The road to Pulkunawa village falls through the ruins of once a vast monastery built by a yet to be identified donor for an Arhant in the name of Pussadeva. The monastery grounds with its abundance of stone pillars of simple beauty and grace speaks of extensive construction done throughout the centuries starting from the late first century BC.
The ruins scattered at the foot of the mountain consist mainly of constructions, that are in the front of the monastery including preaching halls, alms hall, pilgrim houses and intricately carved stone stairways leading to the top of the mountain. The Buddha statues in shrine rooms had long been vandalized in search of treasure while the simply adorned stairways had been removed elsewhere.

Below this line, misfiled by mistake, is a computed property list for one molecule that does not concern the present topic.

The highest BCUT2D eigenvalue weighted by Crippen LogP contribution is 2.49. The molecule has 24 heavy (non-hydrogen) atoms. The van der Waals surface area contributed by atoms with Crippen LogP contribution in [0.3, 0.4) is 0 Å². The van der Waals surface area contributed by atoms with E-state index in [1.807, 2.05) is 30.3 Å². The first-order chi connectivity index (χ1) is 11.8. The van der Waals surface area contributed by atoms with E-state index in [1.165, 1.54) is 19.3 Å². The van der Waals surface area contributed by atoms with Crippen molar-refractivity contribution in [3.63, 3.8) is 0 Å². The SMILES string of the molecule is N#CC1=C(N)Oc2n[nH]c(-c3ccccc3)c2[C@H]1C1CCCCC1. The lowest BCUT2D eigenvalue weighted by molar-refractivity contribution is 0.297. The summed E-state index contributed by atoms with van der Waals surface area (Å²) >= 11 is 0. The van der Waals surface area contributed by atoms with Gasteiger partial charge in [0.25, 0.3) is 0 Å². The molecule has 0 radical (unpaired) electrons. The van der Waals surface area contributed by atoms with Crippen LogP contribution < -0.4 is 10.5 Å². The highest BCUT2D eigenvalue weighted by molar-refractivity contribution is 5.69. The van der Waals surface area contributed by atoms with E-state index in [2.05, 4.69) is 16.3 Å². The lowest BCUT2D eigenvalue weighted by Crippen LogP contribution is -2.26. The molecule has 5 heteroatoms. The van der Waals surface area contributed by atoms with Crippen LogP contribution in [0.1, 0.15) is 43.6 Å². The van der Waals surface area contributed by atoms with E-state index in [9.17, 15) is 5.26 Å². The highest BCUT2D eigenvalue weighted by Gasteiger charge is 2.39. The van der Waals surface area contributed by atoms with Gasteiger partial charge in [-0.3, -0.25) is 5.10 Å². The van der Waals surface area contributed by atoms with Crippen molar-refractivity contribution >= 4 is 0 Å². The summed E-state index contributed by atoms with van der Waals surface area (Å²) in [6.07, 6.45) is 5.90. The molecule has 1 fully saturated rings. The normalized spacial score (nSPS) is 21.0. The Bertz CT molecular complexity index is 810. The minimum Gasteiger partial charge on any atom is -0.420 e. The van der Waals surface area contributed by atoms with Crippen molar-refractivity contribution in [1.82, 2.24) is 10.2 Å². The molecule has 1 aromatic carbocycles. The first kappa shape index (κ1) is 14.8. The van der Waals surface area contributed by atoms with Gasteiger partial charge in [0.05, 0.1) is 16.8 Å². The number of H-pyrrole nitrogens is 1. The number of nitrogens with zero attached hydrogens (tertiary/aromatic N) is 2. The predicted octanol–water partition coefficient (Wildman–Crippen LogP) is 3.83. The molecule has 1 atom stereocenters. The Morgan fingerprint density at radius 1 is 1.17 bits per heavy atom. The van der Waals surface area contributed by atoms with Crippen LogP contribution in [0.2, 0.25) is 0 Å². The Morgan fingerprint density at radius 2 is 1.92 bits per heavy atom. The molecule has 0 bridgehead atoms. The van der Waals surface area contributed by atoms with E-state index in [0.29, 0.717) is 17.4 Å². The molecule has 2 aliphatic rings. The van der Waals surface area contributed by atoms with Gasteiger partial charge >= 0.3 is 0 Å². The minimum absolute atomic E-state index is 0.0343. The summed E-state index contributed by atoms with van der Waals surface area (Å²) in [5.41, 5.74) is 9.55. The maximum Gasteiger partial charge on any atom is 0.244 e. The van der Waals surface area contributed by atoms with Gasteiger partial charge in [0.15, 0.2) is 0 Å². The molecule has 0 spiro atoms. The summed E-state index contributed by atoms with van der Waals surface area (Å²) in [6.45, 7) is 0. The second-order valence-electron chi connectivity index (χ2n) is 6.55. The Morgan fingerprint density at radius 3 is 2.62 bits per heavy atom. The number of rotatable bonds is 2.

A further up the mountain a ruined stupa believed to be enshrining the remaining of Arhant Pussadeva stands next to a pond improvised to store rain water for the use of the monastery. Adjoining the pond and the stupa lay more ruins of monastery buildings scattered disorganized and uninvestigated. From this second tier of the mountain a six hundred feet stone stairway leads the way up to the mountain, where lies the drip ledged caves for the meditating Bikkhus. The inscriptions carved inside the caves speak of the Arhant Pussadeva, who was well versed in Anguttara Nikaya, a pali verse canon. However missing are the details of the illustrious donors, who had been the builders of the monasteries in East. Pulukunawa or Weheragala had been a poor man’s monastery with its main patron being an accountant in the service of the ruler of East.